Wastewater-based epidemiology is a rapidly developing scientific discipline with the potential for monitoring close to real-time, population-level trends in illicit drug use. By sampling a known source of wastewater, such as a sewage influent to a wastewater treatment plant, scientists can estimate the quantity of drugs used in a community from the measured levels of illicit drugs and their metabolites excreted in urine.
In 2011, this method of collecting data on use of stimulants by urban populations using a common sampling protocol was applied for the first time by an international group of scientists, the SCORE group (Sewage analysis CORe group Europe). Since then, SCORE has collected data every year with an ever increasing number of participating cities, including ones from outside Europe. The results of the international monitoring campaigns performed over seven years (2011-2017) are now compiled in an article published in the prestigious journal Addiction.
In total, wastewater from over 60 million people in 120 cities from 37 countries was analyzed at least once over a one-week period to explore spatial population-level trends in the use of four illicit substances (amphetamine, methamphetamine, ecstasy, cocaine). Twenty-six cities from 14 European countries (covering approx. 19.3 million people) were monitored for at least five years, building a core data set that allowed to assess temporal trends in drug-taking behaviours.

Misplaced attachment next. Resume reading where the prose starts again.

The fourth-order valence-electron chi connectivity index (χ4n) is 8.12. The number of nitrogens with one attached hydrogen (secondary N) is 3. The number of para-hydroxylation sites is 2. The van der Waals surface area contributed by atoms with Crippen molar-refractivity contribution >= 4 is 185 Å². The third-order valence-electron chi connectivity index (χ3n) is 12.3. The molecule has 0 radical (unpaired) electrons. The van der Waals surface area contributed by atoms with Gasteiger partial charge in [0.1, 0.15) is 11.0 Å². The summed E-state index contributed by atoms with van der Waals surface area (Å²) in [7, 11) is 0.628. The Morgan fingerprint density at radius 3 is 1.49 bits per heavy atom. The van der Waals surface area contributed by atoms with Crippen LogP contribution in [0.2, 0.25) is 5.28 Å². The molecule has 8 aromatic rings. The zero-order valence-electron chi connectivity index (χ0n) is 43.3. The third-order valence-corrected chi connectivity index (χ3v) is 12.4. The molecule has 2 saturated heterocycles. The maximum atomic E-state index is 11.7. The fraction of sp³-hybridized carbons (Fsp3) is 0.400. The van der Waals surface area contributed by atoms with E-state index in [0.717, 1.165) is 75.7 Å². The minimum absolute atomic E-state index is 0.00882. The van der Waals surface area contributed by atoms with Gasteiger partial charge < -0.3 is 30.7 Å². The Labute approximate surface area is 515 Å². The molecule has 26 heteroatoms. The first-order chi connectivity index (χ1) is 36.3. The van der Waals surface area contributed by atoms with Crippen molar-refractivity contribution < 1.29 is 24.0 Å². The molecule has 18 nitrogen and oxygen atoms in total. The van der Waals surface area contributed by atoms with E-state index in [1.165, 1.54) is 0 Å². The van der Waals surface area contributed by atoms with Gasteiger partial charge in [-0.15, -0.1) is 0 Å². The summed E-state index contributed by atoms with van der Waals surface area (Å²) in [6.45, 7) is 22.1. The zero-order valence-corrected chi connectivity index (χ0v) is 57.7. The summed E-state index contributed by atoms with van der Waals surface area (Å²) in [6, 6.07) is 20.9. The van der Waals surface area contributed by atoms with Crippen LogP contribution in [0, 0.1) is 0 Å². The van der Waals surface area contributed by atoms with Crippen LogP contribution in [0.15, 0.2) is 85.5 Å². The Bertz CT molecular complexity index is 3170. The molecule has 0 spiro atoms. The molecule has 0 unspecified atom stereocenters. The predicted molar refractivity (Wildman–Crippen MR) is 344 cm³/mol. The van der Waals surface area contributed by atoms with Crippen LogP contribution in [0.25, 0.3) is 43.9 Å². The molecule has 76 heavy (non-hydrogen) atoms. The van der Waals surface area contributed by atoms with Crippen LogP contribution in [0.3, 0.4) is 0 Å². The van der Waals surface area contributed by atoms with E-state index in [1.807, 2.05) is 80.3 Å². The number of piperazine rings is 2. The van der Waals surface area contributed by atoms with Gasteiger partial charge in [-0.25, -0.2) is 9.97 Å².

The findings confirm the wide spatial differences existing across Europe. Cocaine dominates the drug use scenario in southern and western cities (in Switzerland, Italy, France, Spain, United Kingdom), and its levels underwent an upsurge over 2011-2017 in most of the sampled sites. Belgium and The Netherlands reported also a very high use of cocaine and of amphetamine, a substance that also increased its consumption in many northern European countries. The consumption of methamphetamine, although low on average when compared to other stimulants, presented some localized hot-spots in eastern cities (in Slovakia, Czech Republic and east of Germany) and it is being expanded to the north and centre of Europe. Ecstasy does not dominate any drug scenario, but its use was increased over the period 2011-2017 in most of the cities where it was reported. Unlike the European overview, methamphetamine dominated the drug landscape in cities monitored in North America (United States and Canada) and Australasia (Australia, New Zealand and South Korea), with average levels exceeding by far those found in eastern Europe. In South America (Colombia and Martinique) cocaine prevailed over the other three substances. No temporal trends could be discerned in this case due to the recent inclusion of non-European sites in the international monitoring campaigns.
The correspondence between drug use figures derived from wastewater analyses and from established epidemiological indicators, e.g. prevalence data or drug seizure statistics, demonstrates the potential of the analysis of wastewater as an additional and complementary indicator of drug-taking trends. This discipline provides near real-time, population-level trends in illicit drug consumption that allow to identify new patterns of abuse much earlier than other methodologies.